Mind the Gap – Explaining Gaps on Your Graduate CV

As you are studying, lengthy holidays and study breaks are a regular occurrence, in between terms and new academic years. It’s common for students to spend some of that free time travelling, socialising and interning to gain precious work experience. However, what happens if you – shock and horror – haven’t thought about your career until final exams were over? Unless you are particularly career savvy and/or have been accepted onto a graduate scheme, most graduates will be left to their own devices in the big graduate job market. Gaps on CVs are about as appealing to employers as sitting through a 36-hour exam marathon is to you. How do you sort your hedonistic holidays from your hazy hangover-wasted days? Read on to find out how to transform gaps into #brrrrapz.

1) Extended holidays and gap yahs

Who said gap years were only for 6th formers, anyway? With graduate job openings supposedly having taken a slump, it’s very probable that you, or your friends, have thought about spending some time away, to escape it all. Or maybe you’re scared of entering the job market and want to make the most of your time before starting a permanent job. Either way, extended holidays can look average on a CV, as others are doing it, too. Make sure that if you do decide to go abroad and you have little work experience on your CV, you mention the skills and abilities you developed during your stint around the globe. You’ve learnt to budget, you have people skills as you socialised with all sorts of travellers, you may have stopped off somewhere to teach along the way…It’s crucial you make these attributes work for you on your CV.

2) Temp work/bar work/part-time work that isn’t your chosen career path

Temping in admin roles or working at your local café, if it’s not your life-long ambition and you’ve been doing it for a while, can work against you on your CV, if you’re not careful. Try and gain some new skills and added responsibility to boost your experience there. A buzzword amongst employers at the moment is entrepreneurship. Regardless of what job you are doing, it’s important for you to constantly add value to your CV. If it isn’t feasible for you to take on more of a front seat at work, try and do something in your spare time that allows you to hone skills that are essential in your dream sector (e.g. blog if you fancy getting published, get involved with social media channels if you dream to land a role in digital marketing, etc.)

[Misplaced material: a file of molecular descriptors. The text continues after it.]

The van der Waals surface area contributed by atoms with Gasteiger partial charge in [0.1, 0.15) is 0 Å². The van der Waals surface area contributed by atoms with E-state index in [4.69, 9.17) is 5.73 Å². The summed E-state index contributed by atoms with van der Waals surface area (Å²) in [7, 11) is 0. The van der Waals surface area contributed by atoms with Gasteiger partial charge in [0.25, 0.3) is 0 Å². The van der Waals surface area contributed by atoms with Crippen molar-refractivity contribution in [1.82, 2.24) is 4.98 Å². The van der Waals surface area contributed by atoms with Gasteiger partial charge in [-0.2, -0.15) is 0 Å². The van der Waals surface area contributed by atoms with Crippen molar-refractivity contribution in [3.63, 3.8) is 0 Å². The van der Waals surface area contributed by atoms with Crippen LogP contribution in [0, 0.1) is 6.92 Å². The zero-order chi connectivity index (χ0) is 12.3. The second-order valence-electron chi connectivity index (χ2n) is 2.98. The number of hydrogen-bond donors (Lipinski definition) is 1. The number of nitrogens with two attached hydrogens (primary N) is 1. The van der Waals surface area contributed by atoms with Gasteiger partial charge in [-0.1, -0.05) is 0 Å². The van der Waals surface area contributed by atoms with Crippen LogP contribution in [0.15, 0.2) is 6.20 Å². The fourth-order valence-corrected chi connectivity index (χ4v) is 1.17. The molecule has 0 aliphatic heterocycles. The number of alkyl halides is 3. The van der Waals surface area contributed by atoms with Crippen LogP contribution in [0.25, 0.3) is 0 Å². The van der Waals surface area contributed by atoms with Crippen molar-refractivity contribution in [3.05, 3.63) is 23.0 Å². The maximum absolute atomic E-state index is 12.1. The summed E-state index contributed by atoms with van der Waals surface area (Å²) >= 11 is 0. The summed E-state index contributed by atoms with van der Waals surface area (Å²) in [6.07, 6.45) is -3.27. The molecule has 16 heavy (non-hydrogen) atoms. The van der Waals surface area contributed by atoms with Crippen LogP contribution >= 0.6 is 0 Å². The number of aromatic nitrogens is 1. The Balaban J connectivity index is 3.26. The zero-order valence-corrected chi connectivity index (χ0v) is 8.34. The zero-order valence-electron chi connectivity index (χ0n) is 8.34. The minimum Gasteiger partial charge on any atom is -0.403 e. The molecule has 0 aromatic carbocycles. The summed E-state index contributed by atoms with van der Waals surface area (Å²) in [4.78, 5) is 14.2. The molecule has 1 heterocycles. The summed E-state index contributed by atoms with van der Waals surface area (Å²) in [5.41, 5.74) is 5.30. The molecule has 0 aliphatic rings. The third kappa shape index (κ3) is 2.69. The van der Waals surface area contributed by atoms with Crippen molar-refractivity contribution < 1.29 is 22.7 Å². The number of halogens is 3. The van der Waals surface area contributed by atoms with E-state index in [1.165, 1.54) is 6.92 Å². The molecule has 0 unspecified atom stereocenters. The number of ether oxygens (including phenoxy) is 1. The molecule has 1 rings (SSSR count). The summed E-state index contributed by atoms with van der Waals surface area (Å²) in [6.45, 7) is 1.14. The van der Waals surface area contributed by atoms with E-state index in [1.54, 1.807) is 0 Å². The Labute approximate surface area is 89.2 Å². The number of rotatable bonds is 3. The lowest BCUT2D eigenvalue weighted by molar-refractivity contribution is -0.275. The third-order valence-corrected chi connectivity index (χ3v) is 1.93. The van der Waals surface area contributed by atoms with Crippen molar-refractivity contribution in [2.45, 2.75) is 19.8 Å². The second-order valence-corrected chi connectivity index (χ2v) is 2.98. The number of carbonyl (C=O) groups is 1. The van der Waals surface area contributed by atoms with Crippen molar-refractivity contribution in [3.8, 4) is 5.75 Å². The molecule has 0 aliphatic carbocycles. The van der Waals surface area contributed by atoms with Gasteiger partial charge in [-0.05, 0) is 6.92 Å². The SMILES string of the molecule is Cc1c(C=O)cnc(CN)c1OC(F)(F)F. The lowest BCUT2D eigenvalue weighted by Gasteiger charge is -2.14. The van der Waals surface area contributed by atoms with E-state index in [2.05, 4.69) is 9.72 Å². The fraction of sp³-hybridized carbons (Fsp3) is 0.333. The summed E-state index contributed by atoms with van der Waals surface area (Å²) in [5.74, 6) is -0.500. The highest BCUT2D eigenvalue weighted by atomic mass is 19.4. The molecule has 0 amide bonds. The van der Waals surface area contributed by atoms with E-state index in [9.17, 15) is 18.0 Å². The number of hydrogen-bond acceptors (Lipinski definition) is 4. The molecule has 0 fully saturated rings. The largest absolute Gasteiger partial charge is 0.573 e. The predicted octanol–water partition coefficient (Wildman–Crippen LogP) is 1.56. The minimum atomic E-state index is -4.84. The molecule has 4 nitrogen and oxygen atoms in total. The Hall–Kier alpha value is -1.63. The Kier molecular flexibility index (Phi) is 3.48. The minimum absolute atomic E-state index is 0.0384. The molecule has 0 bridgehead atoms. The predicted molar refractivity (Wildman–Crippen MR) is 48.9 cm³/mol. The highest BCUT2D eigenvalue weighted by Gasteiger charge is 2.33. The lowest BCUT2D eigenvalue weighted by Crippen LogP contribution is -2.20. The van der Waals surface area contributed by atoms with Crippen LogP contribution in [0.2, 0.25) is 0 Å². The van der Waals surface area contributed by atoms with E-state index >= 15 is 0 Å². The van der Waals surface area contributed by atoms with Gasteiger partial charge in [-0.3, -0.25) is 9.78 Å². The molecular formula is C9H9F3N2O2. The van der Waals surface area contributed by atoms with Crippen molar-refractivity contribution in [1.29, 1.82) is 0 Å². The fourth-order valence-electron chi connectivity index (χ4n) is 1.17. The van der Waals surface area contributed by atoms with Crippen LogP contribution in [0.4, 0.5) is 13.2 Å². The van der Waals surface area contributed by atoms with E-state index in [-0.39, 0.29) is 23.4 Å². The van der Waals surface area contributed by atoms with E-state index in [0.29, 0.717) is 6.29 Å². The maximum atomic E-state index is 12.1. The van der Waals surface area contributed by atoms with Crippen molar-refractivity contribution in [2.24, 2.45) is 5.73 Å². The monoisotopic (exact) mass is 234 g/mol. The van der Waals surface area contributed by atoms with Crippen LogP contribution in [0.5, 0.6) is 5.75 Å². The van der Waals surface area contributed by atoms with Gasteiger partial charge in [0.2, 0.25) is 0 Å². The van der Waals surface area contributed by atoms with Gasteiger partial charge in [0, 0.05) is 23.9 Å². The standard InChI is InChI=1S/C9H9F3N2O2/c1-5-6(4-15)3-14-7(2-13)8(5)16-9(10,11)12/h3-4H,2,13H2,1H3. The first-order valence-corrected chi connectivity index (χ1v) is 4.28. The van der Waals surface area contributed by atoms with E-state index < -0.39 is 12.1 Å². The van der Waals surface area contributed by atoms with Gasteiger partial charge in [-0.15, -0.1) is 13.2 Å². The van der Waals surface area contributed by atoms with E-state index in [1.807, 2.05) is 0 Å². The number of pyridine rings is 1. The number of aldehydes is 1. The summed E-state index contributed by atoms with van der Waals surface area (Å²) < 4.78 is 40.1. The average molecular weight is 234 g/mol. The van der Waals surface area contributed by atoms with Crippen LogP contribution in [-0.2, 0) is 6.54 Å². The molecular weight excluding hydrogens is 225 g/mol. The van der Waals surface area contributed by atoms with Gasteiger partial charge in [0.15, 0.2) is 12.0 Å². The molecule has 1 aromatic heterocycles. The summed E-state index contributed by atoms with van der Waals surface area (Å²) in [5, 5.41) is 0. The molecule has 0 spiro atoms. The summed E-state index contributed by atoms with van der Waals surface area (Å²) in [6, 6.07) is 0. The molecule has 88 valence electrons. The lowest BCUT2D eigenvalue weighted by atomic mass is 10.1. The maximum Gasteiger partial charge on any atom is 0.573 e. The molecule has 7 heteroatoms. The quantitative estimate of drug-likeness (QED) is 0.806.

3) The unemployed

Being unemployed can seem like fun for the first week (ok, maybe two) but it can be a slow-burn in terms of keeping your momentum up, especially if you’re looking for a role in a niche sector. Instead of wallowing away in pyjamas and comfy dressing gowns, you should look to perfect (or even learn!) new skills as you’re on your job hunt. It can be depressing to work on your CV/covering letters all day and file application after application. Integrate a lesson/tutorial or two into your job hunting timetable, sourced either on the net or through your university contacts, if possible. You could learn anything from html code to a new foreign language, or even meet up with a group of like-minded people (e.g. book clubs, etc.) It’s good to maintain your hungry, creative streak as this will keep you motivated in the long-run, despite the prospect of dealing with possible job rejections, failed interviews, etc. It will also show a ‘can-do’ attitude when you undoubtedly get asked about these newfound skills at a job interview.

The rule of thumb is that regardless of whether you’ve graduated a while back or are a recent grad, you need to be able to justify gaps on your CV. Find a way to put a positive spin on your previous work experience, travels and such like, and you’re closer to that desired work opportunity than you might think!

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